The committee charged with reexamining the Reserve Officers’ Training Corps’ ban from campus offered little in the way of strong recommendations in its findings released yesterday.
The findings, shared in a campus-wide email from President Ruth Simmons, establish parameters for future discussion and action on the status of ROTC at Brown, without recommending either a continuation or an end to its long-standing ban. “We did not, as a committee, reach consensus on every point; nor did we seek to,” the report states in its conclusion.
The first two of the report’s three conclusions are from the 1969 resolutions by the University that led to the end of both the Naval and Air Force ROTC programs on campus. The first states that ROTC is not considered by the University to be a curricular program but rather an extracurricular program, and the second states that faculty members retain control over how courses should be convened on campus, according to Dean of the College Katherine Bergeron.
The third conclusion states that “a majority, but not all members, of the committee recommends that the president engage in conversations with the Department of Defense to learn how Brown students might participate in Naval or Air Force ROTC programs currently unavailable to them and to bring any proposal she might make regarding the expansion of ROTC opportunities back to the Faculty.”
Bergeron, the committee’s chair, said that even if such discussions were to occur, it is not clear what form Naval or Air Force ROTC programs would take on campus, and that they could be part of a consortium of programs run by other institutions.
Bergeron said the committee reached a general consensus on the first two conclusions, but only a relatively small majority supported the third.
In addition to explaining the history of the University’s relationship with the military and the committee’s conclusions, the report includes polling data from alums and students showing mixed support for ROTC’s reinstatement. While alumni polling data suggests strong support for ROTC’s return, student responses showed far more variation.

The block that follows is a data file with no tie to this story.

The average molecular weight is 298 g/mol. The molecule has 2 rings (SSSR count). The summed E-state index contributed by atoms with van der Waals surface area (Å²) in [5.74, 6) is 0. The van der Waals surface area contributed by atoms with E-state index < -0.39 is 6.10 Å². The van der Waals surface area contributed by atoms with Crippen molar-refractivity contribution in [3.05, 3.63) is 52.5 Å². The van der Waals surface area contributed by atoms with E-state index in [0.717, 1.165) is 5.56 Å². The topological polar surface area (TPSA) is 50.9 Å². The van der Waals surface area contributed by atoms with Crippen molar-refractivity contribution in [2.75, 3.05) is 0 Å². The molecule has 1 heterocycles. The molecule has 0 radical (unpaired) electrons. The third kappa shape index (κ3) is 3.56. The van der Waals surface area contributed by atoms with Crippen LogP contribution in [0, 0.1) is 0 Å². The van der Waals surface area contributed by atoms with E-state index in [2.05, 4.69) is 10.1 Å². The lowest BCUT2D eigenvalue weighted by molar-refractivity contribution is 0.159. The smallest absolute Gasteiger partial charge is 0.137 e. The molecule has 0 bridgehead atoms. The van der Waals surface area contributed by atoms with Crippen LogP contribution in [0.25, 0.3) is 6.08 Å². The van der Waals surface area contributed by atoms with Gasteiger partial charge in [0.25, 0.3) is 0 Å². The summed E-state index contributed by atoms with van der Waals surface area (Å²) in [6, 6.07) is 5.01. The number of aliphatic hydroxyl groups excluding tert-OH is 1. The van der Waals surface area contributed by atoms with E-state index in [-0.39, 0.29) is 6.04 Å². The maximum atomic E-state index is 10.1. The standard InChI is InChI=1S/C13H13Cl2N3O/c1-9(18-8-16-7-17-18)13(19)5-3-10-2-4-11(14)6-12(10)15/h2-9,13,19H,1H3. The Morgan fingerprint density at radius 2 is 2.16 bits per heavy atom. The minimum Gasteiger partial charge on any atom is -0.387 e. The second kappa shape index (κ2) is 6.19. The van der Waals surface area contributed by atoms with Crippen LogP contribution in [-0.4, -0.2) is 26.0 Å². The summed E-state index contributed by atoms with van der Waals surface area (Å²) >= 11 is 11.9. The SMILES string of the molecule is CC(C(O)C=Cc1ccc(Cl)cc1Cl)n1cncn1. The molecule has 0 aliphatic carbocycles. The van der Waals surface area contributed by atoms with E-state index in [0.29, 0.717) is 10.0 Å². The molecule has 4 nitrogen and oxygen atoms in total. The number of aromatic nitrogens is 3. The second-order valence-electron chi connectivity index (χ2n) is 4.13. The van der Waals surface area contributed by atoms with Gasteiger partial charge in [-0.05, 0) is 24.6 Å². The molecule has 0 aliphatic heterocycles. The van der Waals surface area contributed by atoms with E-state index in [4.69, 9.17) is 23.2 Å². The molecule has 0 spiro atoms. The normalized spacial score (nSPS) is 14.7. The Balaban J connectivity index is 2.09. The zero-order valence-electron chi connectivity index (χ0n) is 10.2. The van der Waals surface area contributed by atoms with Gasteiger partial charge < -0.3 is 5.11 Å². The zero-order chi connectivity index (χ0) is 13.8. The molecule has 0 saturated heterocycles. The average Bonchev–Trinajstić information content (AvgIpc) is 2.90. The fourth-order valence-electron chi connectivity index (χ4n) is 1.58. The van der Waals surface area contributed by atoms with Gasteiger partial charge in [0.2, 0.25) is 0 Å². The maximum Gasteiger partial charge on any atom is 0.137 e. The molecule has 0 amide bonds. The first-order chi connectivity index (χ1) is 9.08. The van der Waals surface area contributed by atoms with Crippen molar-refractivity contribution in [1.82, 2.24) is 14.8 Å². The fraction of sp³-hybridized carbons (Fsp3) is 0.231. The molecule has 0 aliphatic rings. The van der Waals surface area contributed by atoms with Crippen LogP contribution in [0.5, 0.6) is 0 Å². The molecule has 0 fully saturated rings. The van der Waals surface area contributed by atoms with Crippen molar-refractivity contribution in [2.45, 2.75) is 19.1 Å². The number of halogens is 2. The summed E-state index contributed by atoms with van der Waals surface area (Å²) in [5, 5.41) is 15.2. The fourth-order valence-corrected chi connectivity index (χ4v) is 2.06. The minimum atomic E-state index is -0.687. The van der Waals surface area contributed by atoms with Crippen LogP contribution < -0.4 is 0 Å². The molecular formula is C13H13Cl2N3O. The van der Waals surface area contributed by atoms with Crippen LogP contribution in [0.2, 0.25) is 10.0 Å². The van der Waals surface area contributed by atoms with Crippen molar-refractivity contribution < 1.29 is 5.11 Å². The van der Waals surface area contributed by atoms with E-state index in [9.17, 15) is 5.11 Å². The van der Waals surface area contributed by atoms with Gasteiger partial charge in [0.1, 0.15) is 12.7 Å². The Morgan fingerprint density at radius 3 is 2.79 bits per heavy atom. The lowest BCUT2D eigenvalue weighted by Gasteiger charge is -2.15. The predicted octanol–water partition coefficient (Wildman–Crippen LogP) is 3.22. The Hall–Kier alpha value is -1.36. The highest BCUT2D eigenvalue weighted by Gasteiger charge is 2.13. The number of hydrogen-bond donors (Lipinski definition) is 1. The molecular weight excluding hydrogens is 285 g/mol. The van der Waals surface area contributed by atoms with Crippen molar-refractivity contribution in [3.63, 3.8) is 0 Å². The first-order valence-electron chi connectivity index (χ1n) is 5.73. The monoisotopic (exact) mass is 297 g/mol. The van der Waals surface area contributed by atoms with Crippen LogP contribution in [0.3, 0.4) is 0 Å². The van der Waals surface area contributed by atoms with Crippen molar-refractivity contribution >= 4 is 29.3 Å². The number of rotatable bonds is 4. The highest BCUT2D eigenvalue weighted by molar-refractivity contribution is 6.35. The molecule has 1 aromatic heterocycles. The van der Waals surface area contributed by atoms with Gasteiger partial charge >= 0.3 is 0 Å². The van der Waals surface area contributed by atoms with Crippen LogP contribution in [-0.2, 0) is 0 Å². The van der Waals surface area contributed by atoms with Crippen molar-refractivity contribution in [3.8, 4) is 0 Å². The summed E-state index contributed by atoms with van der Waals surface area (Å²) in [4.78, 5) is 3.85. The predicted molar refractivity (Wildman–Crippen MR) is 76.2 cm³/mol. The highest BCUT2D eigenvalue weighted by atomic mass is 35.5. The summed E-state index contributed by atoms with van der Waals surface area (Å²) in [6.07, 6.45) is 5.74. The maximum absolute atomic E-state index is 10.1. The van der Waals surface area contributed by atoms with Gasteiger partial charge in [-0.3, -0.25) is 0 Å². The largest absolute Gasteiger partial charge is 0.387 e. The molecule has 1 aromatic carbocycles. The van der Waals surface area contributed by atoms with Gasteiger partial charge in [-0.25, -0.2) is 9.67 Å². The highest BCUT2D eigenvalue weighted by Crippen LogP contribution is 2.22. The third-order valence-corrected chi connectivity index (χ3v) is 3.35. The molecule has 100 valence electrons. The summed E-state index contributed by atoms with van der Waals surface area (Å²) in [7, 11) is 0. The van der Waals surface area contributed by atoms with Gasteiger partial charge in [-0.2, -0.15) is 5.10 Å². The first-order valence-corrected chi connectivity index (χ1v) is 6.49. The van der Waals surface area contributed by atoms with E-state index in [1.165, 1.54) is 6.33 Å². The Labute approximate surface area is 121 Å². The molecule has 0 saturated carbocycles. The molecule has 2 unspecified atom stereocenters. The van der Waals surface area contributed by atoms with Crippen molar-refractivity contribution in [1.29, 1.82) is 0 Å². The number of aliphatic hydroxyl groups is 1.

Stephen Brinn ’66, who supports the program’s return to campus, participated in the Naval ROTC program as an undergraduate before the ban’s imposition. “I was very disappointed when it was thrown off campus during the Vietnam period,” he said. “It was a travesty.”
Joshua Posner ’71 also supports the return of ROTC to campus, though for different reasons. Posner was a student activist on campus during the Vietnam era and supported the effort to remove ROTC in protest of the war. He said the movement to end ROTC programs on campus in the late 1960s was largely a symbolic gesture in protest of the war rather than a strict opposition to the ROTC program specifically. “We opposed ROTC and effectively campaigned to have it thrown off campus as a protest during the anti-war period,” he said.
Posner said that today, Brown needs to be “fully engaged with the rest of the nation,” and that not allowing ROTC on campus “contributes to the extreme stratification that is so much at the core of what’s wrong with this country,” citing the military’s cultural and socioeconomic diversity.
Julie Pittman ’12, a member of the Coalition Against Special Privileges for ROTC, leveled criticisms at the report. She said she would like to see more details about the process by which ROTC could return, and whether faculty members would be afforded a formal vote on any policy changes.
She also said the report failed to properly address the military’s discrimination towards transgender people, a policy she said contradicts the University’s code of conduct. The military considers transgender identity a mental disorder, barring transgender people from serving.
David Rattner ’13, who serves as the vice president of the Undergraduate Council of Students, wrote in an email to The Herald that UCS “appreciates the work of the committee in dealing with this polarizing issue that elicits a range of opinions.
“They’ve done a great job in being able to reach what we think is a fair decision despite the outcry surrounding the matter, and we look forward to seeing how the school’s position evolves as discussions with the Department of Defense progress and the culture and policies of the military change,” he added.
Bergeron said she expects the University to reach a more binding conclusion regarding ROTC’s presence on campus later this year. “I think this issue will remain under a discussion phase for a bit longer, but there should be closure by the October Corporation meeting,” she said. “You want to give people time to consider things.”
A previous version of this article incorrectly asserted that the report of the Committee on the Reserve Officers’ Training Corps “states that (President Ruth) Simmons can discuss possibilities for ROTC programs with the Department of Defense when she receives input from the Brown community in support of such programs.” In fact, the report does not mention input from the Brown community as a prerequisite to such discussions. The Herald regrets the error.